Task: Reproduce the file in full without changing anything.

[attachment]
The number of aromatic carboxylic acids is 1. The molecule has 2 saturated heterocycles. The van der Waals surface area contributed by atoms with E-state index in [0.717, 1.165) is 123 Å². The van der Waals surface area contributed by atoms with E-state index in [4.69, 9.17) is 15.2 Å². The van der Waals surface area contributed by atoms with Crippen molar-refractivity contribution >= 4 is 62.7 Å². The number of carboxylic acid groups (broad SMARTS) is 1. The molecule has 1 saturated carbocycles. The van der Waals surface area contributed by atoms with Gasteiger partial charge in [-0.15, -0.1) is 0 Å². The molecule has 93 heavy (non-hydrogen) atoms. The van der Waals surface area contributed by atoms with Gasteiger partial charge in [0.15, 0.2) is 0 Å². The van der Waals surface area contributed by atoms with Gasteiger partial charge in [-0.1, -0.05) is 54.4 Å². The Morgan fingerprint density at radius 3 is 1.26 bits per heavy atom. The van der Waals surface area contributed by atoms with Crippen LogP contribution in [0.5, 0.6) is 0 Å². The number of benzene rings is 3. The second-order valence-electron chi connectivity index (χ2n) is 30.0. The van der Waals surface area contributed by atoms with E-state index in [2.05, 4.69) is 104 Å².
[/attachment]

The number of aromatic carboxylic acids is 1. The molecule has 2 saturated heterocycles. The van der Waals surface area contributed by atoms with E-state index in [0.717, 1.165) is 123 Å². The van der Waals surface area contributed by atoms with E-state index in [4.69, 9.17) is 15.2 Å². The van der Waals surface area contributed by atoms with Crippen molar-refractivity contribution >= 4 is 62.7 Å². The number of carboxylic acid groups (broad SMARTS) is 1. The molecule has 1 saturated carbocycles. The van der Waals surface area contributed by atoms with Gasteiger partial charge in [-0.15, -0.1) is 0 Å². The molecule has 93 heavy (non-hydrogen) atoms. The van der Waals surface area contributed by atoms with Gasteiger partial charge in [0.15, 0.2) is 0 Å². The van der Waals surface area contributed by atoms with Gasteiger partial charge in [-0.1, -0.05) is 54.4 Å². The Morgan fingerprint density at radius 3 is 1.26 bits per heavy atom. The van der Waals surface area contributed by atoms with Crippen LogP contribution in [0.5, 0.6) is 0 Å². The number of benzene rings is 3. The second-order valence-electron chi connectivity index (χ2n) is 30.0. The van der Waals surface area contributed by atoms with E-state index in [2.05, 4.69) is 104 Å².